E - The letter which occurs most often in English, but for no good reason, since it's so often silent or obscure. As an initial it's relatively infrequent; the E space on the S-F Check-List was blank until Dick Wilson intentionally launched a fanzine beginning with E, Escape.
Ecco - Nickname for E C Connor.
editor - The jerk who founds a fanzine names it, decides what kind of material it shall carry, selects and puts together material for an issue, and/or publishes it; and his successors. There be also positions called art editor, assistant editor, contributing editor, etc, which may mean much assistance in the dirty work or none at all.
Much blood has been shed over the question whether an editor should be allowed to make any changes in the mss of his writers before publishing them. Many competent writers resent it as unnecessary interference in their communication with the reader-fans, and it is defended as taking the place of drafting and re-writing that the authors ought to do and don't.
editorial stuff - We distinguish this from articles in a fanzine that happen to be written by the editor. Editorials, content page, mastheads, expiration notices, forecasts for the next issue, pleas for material, ads, fillers, interlineations, and bracketed comments in letter and other departments, are usually tho not always by the editor.
Efjay - Nickname for Forrest J Ackerman.
Ego - A nickname for Arthur C Clarke. It has been depicted as a separate being, like an astral projection, who embodies Clarke's dizzier characteristics in extreme form.
Ego-Coop - The publishing house name used by Dockweiler and Pohl in 1937. There is some evidence that George R Hahn, he of the dummies, was associated with them (Dockweiler and Pohl, je veut dire) in this establishment.
egoism - A noticeable characteristic of the typical fan is the high esteem he has for himself. No true fan but will freely admit that he's a genius. There is some foundation for this estimate of fan intelligence, but in youths aged around twenty, it frequently takes a Byronic turn. J Chapman Miske is the classic example of an egoist.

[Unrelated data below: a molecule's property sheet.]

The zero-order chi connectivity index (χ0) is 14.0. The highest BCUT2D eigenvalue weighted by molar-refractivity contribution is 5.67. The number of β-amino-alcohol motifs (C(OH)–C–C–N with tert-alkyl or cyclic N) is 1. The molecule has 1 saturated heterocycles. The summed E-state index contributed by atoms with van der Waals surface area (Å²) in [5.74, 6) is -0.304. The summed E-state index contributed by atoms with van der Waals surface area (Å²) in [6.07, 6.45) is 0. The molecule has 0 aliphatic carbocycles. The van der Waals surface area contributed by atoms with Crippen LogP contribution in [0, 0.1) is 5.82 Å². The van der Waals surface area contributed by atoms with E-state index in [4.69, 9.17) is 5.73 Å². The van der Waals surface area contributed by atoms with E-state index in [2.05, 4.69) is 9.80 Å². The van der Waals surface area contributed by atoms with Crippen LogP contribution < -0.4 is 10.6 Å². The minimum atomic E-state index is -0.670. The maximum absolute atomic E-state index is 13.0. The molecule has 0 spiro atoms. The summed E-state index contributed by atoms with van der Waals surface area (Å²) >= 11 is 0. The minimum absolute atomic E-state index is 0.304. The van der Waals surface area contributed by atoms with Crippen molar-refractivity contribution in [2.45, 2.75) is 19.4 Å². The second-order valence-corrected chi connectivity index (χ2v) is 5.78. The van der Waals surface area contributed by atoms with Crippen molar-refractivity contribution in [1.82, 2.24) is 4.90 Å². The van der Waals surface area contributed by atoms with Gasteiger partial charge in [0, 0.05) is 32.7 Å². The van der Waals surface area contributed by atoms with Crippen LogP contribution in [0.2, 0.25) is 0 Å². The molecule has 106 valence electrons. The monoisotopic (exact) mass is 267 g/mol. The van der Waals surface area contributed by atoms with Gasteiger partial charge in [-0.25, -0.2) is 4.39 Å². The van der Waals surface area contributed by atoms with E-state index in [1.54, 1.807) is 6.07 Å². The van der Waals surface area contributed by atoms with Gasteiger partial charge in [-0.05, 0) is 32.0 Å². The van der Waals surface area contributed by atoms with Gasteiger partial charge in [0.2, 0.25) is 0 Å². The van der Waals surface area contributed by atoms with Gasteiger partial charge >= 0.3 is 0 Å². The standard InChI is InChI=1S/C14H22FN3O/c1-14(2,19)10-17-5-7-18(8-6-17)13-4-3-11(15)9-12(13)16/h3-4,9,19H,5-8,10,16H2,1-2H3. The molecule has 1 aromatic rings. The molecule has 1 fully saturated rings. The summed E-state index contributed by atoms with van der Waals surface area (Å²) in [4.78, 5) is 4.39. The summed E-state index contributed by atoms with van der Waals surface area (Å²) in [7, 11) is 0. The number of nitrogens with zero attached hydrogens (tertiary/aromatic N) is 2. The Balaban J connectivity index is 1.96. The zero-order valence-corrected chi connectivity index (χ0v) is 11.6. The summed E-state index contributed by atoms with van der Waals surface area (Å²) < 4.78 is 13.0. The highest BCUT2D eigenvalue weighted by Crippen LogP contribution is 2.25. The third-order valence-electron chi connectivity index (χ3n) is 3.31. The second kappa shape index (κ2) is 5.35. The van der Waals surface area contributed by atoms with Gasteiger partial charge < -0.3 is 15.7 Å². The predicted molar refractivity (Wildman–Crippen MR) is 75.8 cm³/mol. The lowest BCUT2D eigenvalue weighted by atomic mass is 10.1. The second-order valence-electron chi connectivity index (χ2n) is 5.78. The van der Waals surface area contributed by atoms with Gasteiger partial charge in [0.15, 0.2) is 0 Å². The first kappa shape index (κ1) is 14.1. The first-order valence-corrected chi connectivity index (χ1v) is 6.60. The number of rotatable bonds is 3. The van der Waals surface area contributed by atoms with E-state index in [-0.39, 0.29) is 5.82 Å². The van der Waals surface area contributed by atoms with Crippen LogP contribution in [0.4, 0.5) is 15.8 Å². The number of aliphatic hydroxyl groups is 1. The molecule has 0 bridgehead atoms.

Elarcy - (Ackerman) - Nickname for LRC Louis Russel Chauvenet, to which he has an aversion.
elections - Other than in local fan organizations , elections are held by mail. Ballots are ordinarily anonymous, so sent only to qualified voters. A ballot counter to whom to send the marked ballot is usually named thereon. Candidates are grouped by office, under each office in the order in which they filed their candidacies, with space left in each case for writing in anyone else's name whom the voter may wish to vote for. Amendments are usually included on the annual officers' ballot; special elections or votes don't get a very heavy turn out. Parties are sometimes formed in an effort to gain election by trading support but fans are pretty independent in voting for the person they want.
emblems - Many fan organizations have adopted emblems. The earliest one, for stf in general, was Gernsback's "Scientifiction" coat-of-arms, arrived at after a prize contest. By permission, the ISA modified and used this. According to McPhail, however, the only generally accepted symbol for science-fiction is the rocket; the SFL button is Paul's drawing of the Geryon from The Shot into Infinity. The emblem of the FAPA is typical in that it symbolizes s-f rather than fandom or fanzines. Emblems may be reproduced on mastheads, letterheads, and similar places, and a few have been made into flags or lapel buttons. The editors of Nova (II) offered to work up coats of arms for local groups, at a price, guaranteed heraldically correct. Heraldry, we mite say, should not be undertaken by the uneducated; if you aren't thoroly versed in it, stay away from the shield shape for your emblem. A few publishing houses have had emblems; that shown for Cosmic also served for Taurasi publications, United, and Taurasi-Thompson Publication.
Empress of FooFoo - An auto owned by Louis Kuslan, CSFF, during his college years.
Empress Publications - Publishing house of Dick Wilson and Wally Marconette, fl 1939.
Ephless El - Elmer Perdue, so-called from the missingness of an F key from the tripewriter he had at the time he entered fandom.